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Ides of March: debunking the myths

Brutus and Cassius Longinus stabbed Julius Caesar, dictator of Rome, to death in the Roman Senate House in the hope of winning back Rome for the people. Before he died, Caesar uttered the immortalised final words of, ‘Et tu, Brute.’ Prior to this day, a soothsayer had warned Caesar of his impending doom, declaring to him, ‘Beware the Ides of March.’ 

Or did he?

Whilst a lot of what you just read will probably ring true, it’s not actually historically correct. In fact, most of it is wrong and we have William Shakespeare to thank for a lot of the legends surrounding Caesar’s assassination.  

So let’s sort the truth from the fiction and debunk six of the most commonly believed myths about the Ides of March and Caesar’s death.

Myth 1: the Ides of March is a cursed day like Friday the 13th

Whenever the Ides of March is referenced in modern pop culture it usually has a dark and foreboding connotation. The omens of the phrase are always bad making it seem as if the day itself is cursed. However, the origins of the Ides have no link whatsoever to anything ill-fated.

The Roman calendar did not mark each day of the month, instead, it used monthly markers to reference dates in relation to lunar phases - the Nones (5th or 7th), the Ides (13th or 15th) and the Kalends (1st of the next month). 

The Ides of March, therefore, was a day in the Roman calendar marking the mid-point of the month, supposedly when there was a full moon. Usually, the Ides fell on the 13th of every month, except for March, May, July and October when it fell on the 15th.   

On the earliest Roman calendar, the Ides of March signified the first full moon of the New Year, making it a time of great celebration and joyfulness…quite the opposite reputation to the one it garners today.

Myth 2: Caesar was told by a soothsayer to "Beware the Ides of March"

Perhaps it was this famous ominous warning that forever darkened this date in the calendar. If that is the case then William Shakespeare, the greatest wordsmith in history is to blame. 

In his tragedy Julius Caesar (1599), Shakespeare has a soothsayer utter the warning to Caesar, letting him know that his life is in danger and he should be very careful on March 15th. Yes, Caesar was killed on that date but there is no record of a soothsayer ever uttering that exact warning to him, this was Shakespeare taking creative license with the actual event.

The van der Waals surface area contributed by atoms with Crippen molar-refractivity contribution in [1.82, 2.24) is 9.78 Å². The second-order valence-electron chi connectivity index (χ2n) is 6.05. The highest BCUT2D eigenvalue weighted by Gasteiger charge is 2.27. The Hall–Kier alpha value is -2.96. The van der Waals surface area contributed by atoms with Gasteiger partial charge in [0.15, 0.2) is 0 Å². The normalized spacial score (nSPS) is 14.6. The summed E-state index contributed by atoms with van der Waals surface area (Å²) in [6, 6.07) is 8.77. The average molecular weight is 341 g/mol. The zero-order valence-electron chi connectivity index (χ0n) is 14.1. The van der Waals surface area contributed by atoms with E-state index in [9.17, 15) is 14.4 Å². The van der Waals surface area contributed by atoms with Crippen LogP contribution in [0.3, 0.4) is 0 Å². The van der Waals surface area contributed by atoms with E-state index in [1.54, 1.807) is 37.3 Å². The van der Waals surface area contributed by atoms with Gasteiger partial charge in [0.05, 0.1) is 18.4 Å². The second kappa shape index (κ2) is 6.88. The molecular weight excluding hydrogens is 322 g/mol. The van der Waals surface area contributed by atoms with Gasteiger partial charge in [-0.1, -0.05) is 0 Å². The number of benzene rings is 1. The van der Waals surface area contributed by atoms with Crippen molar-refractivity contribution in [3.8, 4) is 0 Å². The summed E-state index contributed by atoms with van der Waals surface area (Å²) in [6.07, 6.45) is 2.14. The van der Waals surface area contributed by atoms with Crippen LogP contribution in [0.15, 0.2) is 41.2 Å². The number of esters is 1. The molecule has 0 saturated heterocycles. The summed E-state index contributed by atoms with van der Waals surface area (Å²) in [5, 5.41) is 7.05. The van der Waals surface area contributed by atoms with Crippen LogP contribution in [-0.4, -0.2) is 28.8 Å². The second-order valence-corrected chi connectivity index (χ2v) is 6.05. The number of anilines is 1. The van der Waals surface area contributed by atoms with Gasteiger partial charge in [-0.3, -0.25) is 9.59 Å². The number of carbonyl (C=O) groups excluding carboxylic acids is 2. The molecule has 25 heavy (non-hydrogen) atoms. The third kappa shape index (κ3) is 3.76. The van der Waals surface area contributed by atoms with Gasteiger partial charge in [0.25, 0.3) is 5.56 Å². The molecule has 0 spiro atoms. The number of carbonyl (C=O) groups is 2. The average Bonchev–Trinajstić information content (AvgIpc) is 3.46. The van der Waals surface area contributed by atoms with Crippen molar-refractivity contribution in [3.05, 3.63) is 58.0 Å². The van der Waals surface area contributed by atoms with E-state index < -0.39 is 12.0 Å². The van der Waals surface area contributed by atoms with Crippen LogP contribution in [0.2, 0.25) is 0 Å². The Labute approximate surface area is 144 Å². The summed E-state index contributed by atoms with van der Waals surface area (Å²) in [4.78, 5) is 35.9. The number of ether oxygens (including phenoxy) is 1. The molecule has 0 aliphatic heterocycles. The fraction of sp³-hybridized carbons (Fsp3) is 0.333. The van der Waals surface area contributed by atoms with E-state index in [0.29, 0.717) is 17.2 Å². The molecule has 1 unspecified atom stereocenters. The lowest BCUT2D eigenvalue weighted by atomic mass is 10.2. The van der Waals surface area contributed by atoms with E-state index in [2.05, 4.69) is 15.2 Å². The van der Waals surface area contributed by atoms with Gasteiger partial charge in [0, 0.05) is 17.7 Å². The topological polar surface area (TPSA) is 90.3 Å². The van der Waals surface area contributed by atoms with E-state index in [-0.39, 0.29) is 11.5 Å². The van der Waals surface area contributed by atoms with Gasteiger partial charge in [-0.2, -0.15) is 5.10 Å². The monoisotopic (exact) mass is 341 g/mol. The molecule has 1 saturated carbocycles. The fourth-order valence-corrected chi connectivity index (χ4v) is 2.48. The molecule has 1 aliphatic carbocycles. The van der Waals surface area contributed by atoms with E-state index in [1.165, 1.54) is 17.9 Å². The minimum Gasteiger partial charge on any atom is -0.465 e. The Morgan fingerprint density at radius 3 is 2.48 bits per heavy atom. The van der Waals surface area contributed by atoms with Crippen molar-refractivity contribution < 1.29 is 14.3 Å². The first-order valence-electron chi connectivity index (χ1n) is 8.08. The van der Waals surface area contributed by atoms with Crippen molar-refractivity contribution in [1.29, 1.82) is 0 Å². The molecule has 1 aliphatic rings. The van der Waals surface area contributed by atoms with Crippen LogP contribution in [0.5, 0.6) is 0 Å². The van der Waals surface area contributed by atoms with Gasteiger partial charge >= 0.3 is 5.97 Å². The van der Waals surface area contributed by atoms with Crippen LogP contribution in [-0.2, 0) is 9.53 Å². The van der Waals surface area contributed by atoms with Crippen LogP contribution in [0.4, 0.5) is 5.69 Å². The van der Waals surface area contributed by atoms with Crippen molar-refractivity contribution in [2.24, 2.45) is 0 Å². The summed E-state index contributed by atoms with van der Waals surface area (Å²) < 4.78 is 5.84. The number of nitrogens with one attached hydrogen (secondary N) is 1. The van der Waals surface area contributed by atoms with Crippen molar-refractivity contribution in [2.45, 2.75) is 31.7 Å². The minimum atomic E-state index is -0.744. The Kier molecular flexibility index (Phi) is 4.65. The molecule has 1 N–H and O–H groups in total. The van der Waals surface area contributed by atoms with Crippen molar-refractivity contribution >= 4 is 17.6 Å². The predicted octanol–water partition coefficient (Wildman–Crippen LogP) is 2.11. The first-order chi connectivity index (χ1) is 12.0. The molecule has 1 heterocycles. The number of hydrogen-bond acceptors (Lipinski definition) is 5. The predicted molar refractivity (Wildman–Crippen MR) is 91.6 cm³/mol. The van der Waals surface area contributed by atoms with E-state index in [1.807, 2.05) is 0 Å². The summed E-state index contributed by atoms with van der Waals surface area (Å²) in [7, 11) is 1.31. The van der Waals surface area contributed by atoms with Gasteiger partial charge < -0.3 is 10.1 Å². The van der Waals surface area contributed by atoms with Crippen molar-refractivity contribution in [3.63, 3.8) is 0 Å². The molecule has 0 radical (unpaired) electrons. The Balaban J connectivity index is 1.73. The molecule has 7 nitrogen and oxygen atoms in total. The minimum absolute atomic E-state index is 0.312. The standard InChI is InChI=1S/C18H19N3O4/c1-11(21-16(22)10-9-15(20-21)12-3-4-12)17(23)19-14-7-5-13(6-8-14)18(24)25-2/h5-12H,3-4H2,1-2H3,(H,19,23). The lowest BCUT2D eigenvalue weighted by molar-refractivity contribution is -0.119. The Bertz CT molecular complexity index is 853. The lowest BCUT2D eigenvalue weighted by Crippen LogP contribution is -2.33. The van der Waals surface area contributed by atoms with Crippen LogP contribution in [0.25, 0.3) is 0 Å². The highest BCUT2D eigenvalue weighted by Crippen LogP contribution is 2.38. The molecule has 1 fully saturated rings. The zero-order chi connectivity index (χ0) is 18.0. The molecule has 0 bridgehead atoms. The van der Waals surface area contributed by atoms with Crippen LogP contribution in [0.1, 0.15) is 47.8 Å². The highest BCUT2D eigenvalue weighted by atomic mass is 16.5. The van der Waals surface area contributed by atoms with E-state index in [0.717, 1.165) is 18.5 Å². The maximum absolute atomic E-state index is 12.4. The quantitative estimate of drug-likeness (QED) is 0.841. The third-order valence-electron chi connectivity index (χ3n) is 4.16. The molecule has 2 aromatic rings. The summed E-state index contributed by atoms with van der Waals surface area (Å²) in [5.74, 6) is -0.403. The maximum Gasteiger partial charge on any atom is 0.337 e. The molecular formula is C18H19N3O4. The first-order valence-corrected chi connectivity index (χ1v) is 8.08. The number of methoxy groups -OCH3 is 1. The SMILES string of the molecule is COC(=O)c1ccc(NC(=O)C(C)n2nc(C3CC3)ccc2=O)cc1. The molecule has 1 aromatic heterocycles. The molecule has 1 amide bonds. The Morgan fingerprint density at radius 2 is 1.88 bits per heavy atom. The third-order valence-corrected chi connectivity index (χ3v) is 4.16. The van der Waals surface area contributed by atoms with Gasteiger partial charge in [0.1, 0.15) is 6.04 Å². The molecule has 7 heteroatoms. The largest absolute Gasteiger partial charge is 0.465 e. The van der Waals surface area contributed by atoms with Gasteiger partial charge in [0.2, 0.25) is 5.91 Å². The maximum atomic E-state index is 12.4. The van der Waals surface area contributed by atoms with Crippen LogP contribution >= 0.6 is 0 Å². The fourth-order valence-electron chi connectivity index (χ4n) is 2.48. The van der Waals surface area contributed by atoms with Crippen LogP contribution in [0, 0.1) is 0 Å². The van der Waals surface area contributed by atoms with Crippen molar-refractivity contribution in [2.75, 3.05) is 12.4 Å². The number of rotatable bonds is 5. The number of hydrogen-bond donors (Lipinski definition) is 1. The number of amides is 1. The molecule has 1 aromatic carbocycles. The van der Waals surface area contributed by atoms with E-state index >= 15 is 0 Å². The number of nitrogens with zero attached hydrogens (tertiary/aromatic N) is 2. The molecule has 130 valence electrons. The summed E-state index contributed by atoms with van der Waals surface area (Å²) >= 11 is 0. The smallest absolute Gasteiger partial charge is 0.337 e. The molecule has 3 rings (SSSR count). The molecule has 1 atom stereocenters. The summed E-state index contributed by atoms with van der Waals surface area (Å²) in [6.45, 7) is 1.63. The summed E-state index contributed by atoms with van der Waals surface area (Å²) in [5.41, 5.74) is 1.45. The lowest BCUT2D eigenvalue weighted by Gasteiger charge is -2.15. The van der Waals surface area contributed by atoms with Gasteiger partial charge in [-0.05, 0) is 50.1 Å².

Caesar had effectively turned the Roman Republic into a dictatorship

Caesar was warned that his life was in danger by a haruspex called Spurinna. A haruspex was a person trained to inspect the entrails of sacrificed animals and read any omens from them. We gather from the writings of Cicero, Plutarch and Suetonius that Spurinna was a man of high status who came from Etruria, a place known to specialise in divination. 

According to Barry Strauss, an American historian and author of The Death of Caesar, Spurinna and his fellow Etruscan soothsayers would have had ‘a lot of contacts. They're people who know what's going on.’ 

At that time, Caesar had effectively turned the Roman Republic into a dictatorship and there were many from the elite ruling class who resented this. With his access to the elites of Rome, Spurinna would have been able to gauge the anti-Caesar sentiment at the time. Therefore, when he did warn Caesar it was more a calculated judgement than a mystical prophecy that Shakespeare had made it out to be.

The story goes that on February 15 44 BC, after Caesar had sacrificed a bull, Spurinna discovered it to have no heart, which was a bad sign. After another sacrifice produced equally bad omens, Spurinna warned Caesar that his life would be in danger for the next 30 days, the threat expiring on the 15th of March. Therefore the Ides just marked the end period of this warning and was not the entirety of it.

It was known that on the 18th of March Caesar was to embark on a military campaign that would have him out of Rome for many years. So if anyone wanted to kill Caesar it had to happen before he left, which again shows that Spurinna’s warning was based more in fact than legend would have us believe.

Myth 3: Caesar’s right-hand man Brutus led the conspiracy

Although most will think of Brutus in the same league as Judas when it comes to betrayals, he was not, in fact, the main ringleader of the assassins, nor was he Caesar’s right-hand man. That honour should actually go to a man called Decimus. 

Decimus was a very close friend of Caesar and a high-ranking general who’d fought in Caesar’s army during the Gallic wars and was soon to take the position of governor of Cisalpine Gaul. Out of the three men who organised the assassination (Decimus, Brutus and Cassisus), Decimus was also the only one to have fought with Caesar in his civil war against Pompey (49-45 BC), the other two fought on his enemy’s side. After their defeats, Caesar pardoned Brutus and Cassius and granted them good political positions, as well as monetary rewards, in order to buy their allegiance. The fact then that Decimus had been loyal to Caesar throughout his career makes him the most trusted one of the three, making his betrayal far more shocking than that of Brutus’.